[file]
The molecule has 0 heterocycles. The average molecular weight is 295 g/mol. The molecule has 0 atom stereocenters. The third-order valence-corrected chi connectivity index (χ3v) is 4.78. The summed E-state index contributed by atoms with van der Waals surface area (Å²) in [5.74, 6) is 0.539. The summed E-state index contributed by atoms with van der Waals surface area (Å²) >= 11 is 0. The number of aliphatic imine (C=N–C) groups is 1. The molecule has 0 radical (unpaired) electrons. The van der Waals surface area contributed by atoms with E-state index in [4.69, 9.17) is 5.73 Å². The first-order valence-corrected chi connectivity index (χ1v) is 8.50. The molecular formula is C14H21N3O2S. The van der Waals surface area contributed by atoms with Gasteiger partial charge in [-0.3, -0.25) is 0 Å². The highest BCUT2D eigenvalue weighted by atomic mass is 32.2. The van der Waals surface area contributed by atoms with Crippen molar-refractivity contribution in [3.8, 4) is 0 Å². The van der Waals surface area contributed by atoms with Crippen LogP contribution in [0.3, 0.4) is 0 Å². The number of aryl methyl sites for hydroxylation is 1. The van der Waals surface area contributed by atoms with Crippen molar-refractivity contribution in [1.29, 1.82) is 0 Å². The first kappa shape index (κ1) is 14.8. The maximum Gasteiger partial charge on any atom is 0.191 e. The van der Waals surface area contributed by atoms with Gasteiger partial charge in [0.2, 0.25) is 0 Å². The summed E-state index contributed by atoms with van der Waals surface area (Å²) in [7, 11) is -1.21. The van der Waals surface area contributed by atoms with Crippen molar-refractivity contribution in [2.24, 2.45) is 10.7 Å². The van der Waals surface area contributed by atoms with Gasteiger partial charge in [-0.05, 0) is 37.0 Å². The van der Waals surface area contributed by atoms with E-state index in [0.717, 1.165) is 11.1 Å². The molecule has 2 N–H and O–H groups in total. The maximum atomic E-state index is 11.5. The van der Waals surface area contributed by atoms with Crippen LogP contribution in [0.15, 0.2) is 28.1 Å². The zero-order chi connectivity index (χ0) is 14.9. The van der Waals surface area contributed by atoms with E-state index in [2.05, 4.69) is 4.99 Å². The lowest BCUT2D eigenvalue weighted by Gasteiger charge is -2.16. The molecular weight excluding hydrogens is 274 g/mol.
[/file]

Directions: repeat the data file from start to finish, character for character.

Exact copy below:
The molecule has 0 heterocycles. The average molecular weight is 295 g/mol. The molecule has 0 atom stereocenters. The third-order valence-corrected chi connectivity index (χ3v) is 4.78. The summed E-state index contributed by atoms with van der Waals surface area (Å²) in [5.74, 6) is 0.539. The summed E-state index contributed by atoms with van der Waals surface area (Å²) >= 11 is 0. The number of aliphatic imine (C=N–C) groups is 1. The molecule has 0 radical (unpaired) electrons. The van der Waals surface area contributed by atoms with E-state index in [4.69, 9.17) is 5.73 Å². The first-order valence-corrected chi connectivity index (χ1v) is 8.50. The molecular formula is C14H21N3O2S. The van der Waals surface area contributed by atoms with Gasteiger partial charge in [-0.3, -0.25) is 0 Å². The highest BCUT2D eigenvalue weighted by atomic mass is 32.2. The van der Waals surface area contributed by atoms with Crippen molar-refractivity contribution in [3.8, 4) is 0 Å². The van der Waals surface area contributed by atoms with Crippen LogP contribution in [0.3, 0.4) is 0 Å². The number of aryl methyl sites for hydroxylation is 1. The van der Waals surface area contributed by atoms with Crippen molar-refractivity contribution in [1.29, 1.82) is 0 Å². The first kappa shape index (κ1) is 14.8. The maximum Gasteiger partial charge on any atom is 0.191 e. The van der Waals surface area contributed by atoms with Gasteiger partial charge in [0.2, 0.25) is 0 Å². The summed E-state index contributed by atoms with van der Waals surface area (Å²) in [7, 11) is -1.21. The van der Waals surface area contributed by atoms with Crippen molar-refractivity contribution in [2.24, 2.45) is 10.7 Å². The van der Waals surface area contributed by atoms with Gasteiger partial charge in [-0.05, 0) is 37.0 Å². The van der Waals surface area contributed by atoms with E-state index in [0.717, 1.165) is 11.1 Å². The molecule has 2 N–H and O–H groups in total. The maximum atomic E-state index is 11.5. The van der Waals surface area contributed by atoms with Crippen LogP contribution in [0.15, 0.2) is 28.1 Å². The zero-order chi connectivity index (χ0) is 14.9. The van der Waals surface area contributed by atoms with E-state index in [2.05, 4.69) is 4.99 Å². The lowest BCUT2D eigenvalue weighted by Gasteiger charge is -2.16. The molecular weight excluding hydrogens is 274 g/mol.